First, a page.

Best way to access gaming VM from another room, HDMI/USB over ethernet? VDI? etc

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I am upgrading my server and now have enough resources for multiple VMs. I plan on making a few gaming VMs but am trying to figure out the best way to physically locate them. I really don't want them all in the same room as the server. I happen to have a few amx-fg1010-310 and amx-fg1010-500 boxes but I have never used them. I've looked at a few similar solutions but it looks like they all have to be directly connected via ethernet.


I don't know if there is a solution where I can use my existing router, although that would need to operate on a different layer since it would be IP based. I don't know much about VDI, if that would be a solution or not for a gaming VM. I have a Steam box I haven't really used but I think that uses some kind of RDP which I image would be slower than HDMI/USB over IP. Since they are already VMs I don't know if there is a way to passthrough HDMI and USB over ethernet by bypassing the physical layer entirely. I'm not sure what realistic options there are now and most of the discussion I've seen about it are a bit outdated. I'm just looking for options.

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I'd be interested to know if anyone comes up with a good solution over ethernet or the like, as I'd love to do something like this myself in the future; but in the meantime, you can use Parsec on both machines and get pretty low latency (less than 10ms) with relatively minimal video compression artifacts especially if both the host and client are wired.

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Here's something I discovered recently that may help you decide what not to do. Steam Link (both the physical device and the app) somehow ties to the NIC itself. So, if you're running multiple VMs with a bridge, it won't be able to tell them apart. I have to exit Steam on one VM in order to use Steam Link with the other.

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  • 1 month later...

For the absolute bleeding edge I'd probably suggest passing thru a thunderbolt PCI-E card and using a fiber optic thunderbolt cable with a thunderbolt dock at the other end. This would give you video outputs and USB inputs for basically raw performance. It's a bit on the expensive side.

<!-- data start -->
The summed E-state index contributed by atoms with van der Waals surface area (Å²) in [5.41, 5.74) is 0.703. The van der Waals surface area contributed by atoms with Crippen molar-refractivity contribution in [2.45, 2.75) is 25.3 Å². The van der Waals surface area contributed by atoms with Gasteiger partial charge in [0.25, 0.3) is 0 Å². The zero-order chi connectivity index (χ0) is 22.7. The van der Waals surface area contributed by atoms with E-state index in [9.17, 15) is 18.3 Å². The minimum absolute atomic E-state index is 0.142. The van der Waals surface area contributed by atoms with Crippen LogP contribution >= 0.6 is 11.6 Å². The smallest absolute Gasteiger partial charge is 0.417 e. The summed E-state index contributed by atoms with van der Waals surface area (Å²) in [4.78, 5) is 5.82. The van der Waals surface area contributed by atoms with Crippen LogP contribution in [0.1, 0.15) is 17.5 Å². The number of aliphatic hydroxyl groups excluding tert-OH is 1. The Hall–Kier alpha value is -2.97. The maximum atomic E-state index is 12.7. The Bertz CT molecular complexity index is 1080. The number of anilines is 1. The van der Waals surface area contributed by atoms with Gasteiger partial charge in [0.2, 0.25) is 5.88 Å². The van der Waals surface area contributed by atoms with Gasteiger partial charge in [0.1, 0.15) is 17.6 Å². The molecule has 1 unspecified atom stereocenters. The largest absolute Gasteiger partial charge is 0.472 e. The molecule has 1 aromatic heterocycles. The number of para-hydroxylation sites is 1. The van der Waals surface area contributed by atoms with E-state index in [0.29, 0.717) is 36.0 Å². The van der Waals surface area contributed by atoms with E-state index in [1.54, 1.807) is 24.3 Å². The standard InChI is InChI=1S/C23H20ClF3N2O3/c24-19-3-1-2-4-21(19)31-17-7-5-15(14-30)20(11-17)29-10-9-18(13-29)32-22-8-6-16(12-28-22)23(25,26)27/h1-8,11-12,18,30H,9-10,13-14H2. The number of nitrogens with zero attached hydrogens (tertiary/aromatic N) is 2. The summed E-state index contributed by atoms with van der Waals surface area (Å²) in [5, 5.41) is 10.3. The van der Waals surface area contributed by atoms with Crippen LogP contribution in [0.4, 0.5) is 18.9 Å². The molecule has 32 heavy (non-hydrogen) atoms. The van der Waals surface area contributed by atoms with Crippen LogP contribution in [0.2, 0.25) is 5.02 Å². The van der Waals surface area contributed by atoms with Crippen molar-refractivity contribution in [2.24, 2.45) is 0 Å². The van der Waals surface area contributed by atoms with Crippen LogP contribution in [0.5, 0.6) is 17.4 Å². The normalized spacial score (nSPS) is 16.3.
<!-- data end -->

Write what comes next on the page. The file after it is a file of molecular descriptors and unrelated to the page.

For the budget oriented I would head in the direction of using Moonlight to access the VM's remotely. This would limit your I/O options a bit, and would introduce some latency (the thunderbolt dock option would be effectively zero latency.) Moonlight has clients on basically every OS imaginable at this point.

The KVM/HDMI/USB over IP solutions are also going to be fairly low latency, but they will be heavily limited on what resolutions they support and what I/O they enable.

In all cases you will need a "client" box at the display end to handle the display output and I/O. I think some of the fanless braswell units available from china would be attractive moonlight "thin clients" since they would be fairly low cost, silent, and capable of outputting 4k60hz, and decoding 4k60hz natively. In theory you could lower the cost further by buying them barebones with no ram or storage, adding a single 2gb SoDIMM module and setting up a PXE server to hand out the thin client image on unraid. There'd be a lot of legwork involved in that but it would be cheaper and pretty slick.

Edited by Xaero
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I have my server in the basement about 100 ft. away from my office and I've been using a 4kex70-h2 and a u2ex50 for a few years now for a Win10 VM.  I use 2 cat5e cables terminated to keystone jacks in my office and a patch panel in the basement.  Then use regular patch cables to connect the transmitters and receivers.  I have the 4kex70-h2 transmitter connected via 6 ft. HDMI cable to a 3060 (recent upgraded from a 1050) with a resolution of 3440x1440 @60Hz.  The receiving unit does get quite hot, as many of the reviewers have noted.  I plan to run a new cat6 or cat7 cable soon for the 4kex70-h2 since I occasionally lose the signal which I attribute to the length of the run on cat5e.


If your run is shorter, you can save some $$ with the 4kex60-h2.

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